The equipment consists of a transparent digitizing surface, a cordless pen, and a high-resolution, rear-projection display, driven by a powerful microprocessor (or several working in parallel). Using this device, designers can sketch comfortably with the pen on the large, gently tilted surface.

But unlike with conventional 2D paint software, the plane on which the sketch first appears can be rotated and navigated in three dimensions and placed into an underlying 3D scene.

The system can also enable two or more designers to work on the same sketch collaboratively on the Internet. At $55,000 per unit, this equipment is beyond the budgets of many architects, but already experiments are being conducted with $3000 Wacom tablets and hand-held devices such as the Palm.

The software used in this system is under development and is based on work done by Piccolotto and Michael Malone, now a software developer at Autodesk, while they were graduate students at Cornell. The software is unique in its ability to move smoothly between the realms of rough sketch, precision rendering, and real-time walkthroughs.

The ability to sketch naturally and create accurate architectural drawings as well as 3D models connects the art of design directly with the science of architectural evaluation and development. The PCG is collaborating on a prototype with a commercial software developer and plans call for a program to be available for public use in a few years.

Greenberg notes, "We make tools for a profession where the designers already know how to draw, think spatially, conceive of designs in three-space, and have great appreciation for light. If we are successful, the word 'computer' will disappear from our jargon and we will only be providing, in an electronic way, the opportunity for architects to express their design ideas."

Physics Meets Art

In the PCG's second major research area, Greenberg and his colleagues are studying the behavior of light to improve the algorithms used to generate 3D renderings. The well funded light measurement laboratory at the PCG is one of the best equipped in academia.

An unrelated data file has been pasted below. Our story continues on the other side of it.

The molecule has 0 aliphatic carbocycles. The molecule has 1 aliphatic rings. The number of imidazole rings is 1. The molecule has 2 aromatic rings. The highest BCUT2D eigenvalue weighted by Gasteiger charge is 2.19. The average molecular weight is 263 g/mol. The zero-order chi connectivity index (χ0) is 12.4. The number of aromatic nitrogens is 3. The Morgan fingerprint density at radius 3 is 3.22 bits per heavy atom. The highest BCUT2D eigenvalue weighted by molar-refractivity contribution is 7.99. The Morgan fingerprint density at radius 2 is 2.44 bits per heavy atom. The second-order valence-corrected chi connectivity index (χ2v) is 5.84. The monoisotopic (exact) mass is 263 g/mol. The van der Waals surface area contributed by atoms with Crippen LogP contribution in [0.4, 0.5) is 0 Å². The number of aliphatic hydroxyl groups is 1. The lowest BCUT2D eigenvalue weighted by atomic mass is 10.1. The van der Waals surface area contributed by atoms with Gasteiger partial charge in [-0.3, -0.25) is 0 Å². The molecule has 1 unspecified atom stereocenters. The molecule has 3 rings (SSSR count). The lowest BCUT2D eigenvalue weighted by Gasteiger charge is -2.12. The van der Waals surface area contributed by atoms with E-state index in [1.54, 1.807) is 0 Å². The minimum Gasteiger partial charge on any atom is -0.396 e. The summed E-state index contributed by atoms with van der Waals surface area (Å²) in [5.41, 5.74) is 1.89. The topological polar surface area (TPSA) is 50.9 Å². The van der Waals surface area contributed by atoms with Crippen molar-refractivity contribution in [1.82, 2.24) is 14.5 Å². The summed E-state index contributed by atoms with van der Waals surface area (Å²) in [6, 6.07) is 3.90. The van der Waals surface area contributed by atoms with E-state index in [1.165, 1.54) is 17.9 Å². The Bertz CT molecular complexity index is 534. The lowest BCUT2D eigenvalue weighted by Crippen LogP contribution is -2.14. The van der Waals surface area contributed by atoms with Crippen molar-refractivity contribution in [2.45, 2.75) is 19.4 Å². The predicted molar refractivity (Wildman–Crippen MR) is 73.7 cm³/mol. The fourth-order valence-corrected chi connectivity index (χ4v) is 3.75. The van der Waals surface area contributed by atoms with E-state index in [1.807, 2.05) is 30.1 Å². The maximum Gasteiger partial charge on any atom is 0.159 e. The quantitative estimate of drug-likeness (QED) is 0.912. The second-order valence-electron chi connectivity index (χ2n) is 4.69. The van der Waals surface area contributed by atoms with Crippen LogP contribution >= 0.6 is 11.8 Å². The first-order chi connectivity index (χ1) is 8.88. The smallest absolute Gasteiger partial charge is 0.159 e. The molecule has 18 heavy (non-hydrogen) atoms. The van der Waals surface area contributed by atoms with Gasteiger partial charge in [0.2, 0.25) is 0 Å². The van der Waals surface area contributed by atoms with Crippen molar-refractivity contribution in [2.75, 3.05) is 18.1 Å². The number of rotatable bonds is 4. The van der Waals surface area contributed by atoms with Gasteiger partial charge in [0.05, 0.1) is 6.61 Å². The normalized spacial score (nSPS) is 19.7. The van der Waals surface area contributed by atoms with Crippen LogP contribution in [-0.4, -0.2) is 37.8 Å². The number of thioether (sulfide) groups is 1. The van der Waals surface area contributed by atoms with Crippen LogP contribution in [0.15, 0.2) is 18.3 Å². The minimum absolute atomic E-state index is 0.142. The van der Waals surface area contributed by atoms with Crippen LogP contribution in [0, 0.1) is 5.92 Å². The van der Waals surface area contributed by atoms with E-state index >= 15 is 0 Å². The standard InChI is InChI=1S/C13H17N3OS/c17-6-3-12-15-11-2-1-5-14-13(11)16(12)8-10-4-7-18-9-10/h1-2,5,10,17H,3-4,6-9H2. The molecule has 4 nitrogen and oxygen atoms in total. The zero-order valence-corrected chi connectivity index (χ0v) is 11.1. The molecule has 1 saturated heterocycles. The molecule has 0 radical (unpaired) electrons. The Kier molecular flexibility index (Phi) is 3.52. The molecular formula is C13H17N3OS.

Just as acoustical engineers study sound in a theater at a variety of frequencies, researchers here study the physics of light at the wavelength level. No other architectural research lab in the world is studying light at this level of precision.

Cornell's lab, under the direction of mechanical engineering professor Kenneth Torrance, has elaborate instrumentation to measure light within physical models as it reflects from surfaces and moves through various media such as air and glass. These measurements are then compared to the simulated light calculated by existing algorithms, which are then further refined according to the real world models. As a result, the software's ability to imitate visible reality increases in precision.

However, unlike a physicist's approach to this study, the PCG lab also employs perceptual psychologists to determine how and where mathematical improvements in rendering calculations affect the communication of meaningful visual information to the human eye and brain. When the improvement in precision is not perceptible, the researchers can modify the software to maximize speed without detracting from the realism of the computer models.